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Clue left by Adventist pioneer leads to the discovery of a very early African-American Minister.

Eri L. Barr

Clue left by Adventist pioneer

leads to the discovery of a very early African-American Minister.

Many years ago, Charles F. Stevens, brother of Mrs. Uriah Smith and Mrs. J. N. Andrews, wrote a letter recalling the early days of our message in the New England states. In this letter, housed in the vault at the Center for Adventist Research in the James White Library at Andrews University,  he lists several of our earliest ministers.  After the name of E. L. Barr, Stevens placed the word “colored” in parenthesis.  The name, E. L. Barr, is not new to Adventist historians, but the idea that he might be African-American is new.

For decades, Adventists have recognized Elder Charles M. Kinney (1855-1951) as our first black ordained Seventh-day Adventist minister, beginning his ministry in 1889 in Louisville, Kentucky.  But was he really the first?

Research inspired by the discovery of the clue in Stevens’ letter was rewarding.  Eri L. Barr, was born in Reading, Windsor County, Vermont, May 23, 1814, to the family of William Barr, a “free colored” person who had lived in Reading since at least 1810. Eri was sent to Wesleyan Academy in Wilbraham, Massachusetts for his education.  Wesleyan, founded as a Methodist ministerial training school, was co-educational and admitted blacks.  The 1836 catalog of the academy lists Eri L. Barr, from Reading, Vermont, as a former student in the English Department.  Just how long he studied there, or if he graduated, is not presently known.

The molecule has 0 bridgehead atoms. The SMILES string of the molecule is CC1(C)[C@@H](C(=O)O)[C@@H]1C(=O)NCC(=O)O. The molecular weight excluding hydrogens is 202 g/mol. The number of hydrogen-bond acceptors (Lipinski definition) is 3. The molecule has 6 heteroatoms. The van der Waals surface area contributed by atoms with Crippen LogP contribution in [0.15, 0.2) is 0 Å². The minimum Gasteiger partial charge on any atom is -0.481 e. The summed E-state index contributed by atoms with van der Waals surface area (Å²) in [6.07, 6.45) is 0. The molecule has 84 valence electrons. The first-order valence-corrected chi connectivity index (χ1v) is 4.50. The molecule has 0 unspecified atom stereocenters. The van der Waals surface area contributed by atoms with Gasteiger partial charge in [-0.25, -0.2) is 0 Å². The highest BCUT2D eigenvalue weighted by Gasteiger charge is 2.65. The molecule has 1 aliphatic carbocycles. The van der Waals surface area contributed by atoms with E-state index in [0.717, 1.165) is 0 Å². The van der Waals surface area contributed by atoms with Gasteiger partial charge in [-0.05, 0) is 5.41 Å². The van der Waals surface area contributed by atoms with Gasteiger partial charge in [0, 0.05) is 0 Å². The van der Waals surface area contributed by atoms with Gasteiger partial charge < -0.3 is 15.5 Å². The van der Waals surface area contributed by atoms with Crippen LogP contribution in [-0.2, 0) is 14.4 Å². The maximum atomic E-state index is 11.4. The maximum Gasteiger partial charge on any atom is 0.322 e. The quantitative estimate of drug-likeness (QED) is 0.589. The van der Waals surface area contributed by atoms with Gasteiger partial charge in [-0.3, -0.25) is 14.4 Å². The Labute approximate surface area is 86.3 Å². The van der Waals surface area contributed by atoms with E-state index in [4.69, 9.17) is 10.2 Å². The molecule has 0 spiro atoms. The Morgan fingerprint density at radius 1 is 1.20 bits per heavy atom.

E. L. Barr married Lori Z. Harvey December 7, 1842. He also accepted the doctrine of the soon coming of Christ, and was, no doubt, bitterly disappointed when Christ did not come as expected.  

The 1850 US Census records Eri, Lori, a six year-old daughter Emma, along with Eri’s brother Horace and Lori’s mother all living in Goshen Gore, Caledonia County, Vermont.  Eri is listed as a mechanic and his “color” as “mulatto.”

About 1852, E. L. Barr accepted the Sabbath and began preaching the third angel’s message.  He traveled from town to town and from state to state, all around New England preaching the message, and encouraging the believers.  On September 30, 1852, Ellen White had a vision in Dorchester, Massachusetts in which she saw that Elder Barr was among the preachers “to be depended upon.”  James White records this vision in a letter to “Dear Brother” of the same date.

Unfortunately, on December 10, 1858, just three days after their 16th wedding anniversary, The couple divorced - the cause, “willing absence,” - likely a reference to Elder Barr’s frequent travels away from home.  In 1859, Barr, no doubt still reeling from the trauma of his family’s collapse, began to drift toward some extreme views and began to regard all photographs as a breach of the second commandment.  He preached these new ideas for a time, and Ellen White warned him of the dangers of fanaticism, after which he sent a hearty confession to the Review, expressing “perfect confidence in the gifts of the Spirit, and the testimonies given thereby.”

In 1859, Barr began laboring in upstate New York, and the 1860 US Census records Barr, an “Advent Clergyman” living with the Josiah Witter family in Willing, Allegany County, New York.

But consumption (tuberculosis), lethal to so many of our early pioneers, attacked this minister of Christ.  Eri. L. Barr, only fifty-one years old, died May 16, 1864, in Alma, Allegany County, New York where he was being lovingly cared for by fellow believer Daniel Oviatt.  He awaits the call of the Life-giver in the Bellamy Cemetery, in Alma.

His brother Horace remained in Vermont, where he served as a local elder of the Andover Seventh-day Adventist church for many years.  Horace died in 1886 at the age of 71.

Further research will certainly yield a worthwhile addition to this important segment of our heritage.

Stanley D. Hickerson

Annotation Project Director

Ellen G. White Estate

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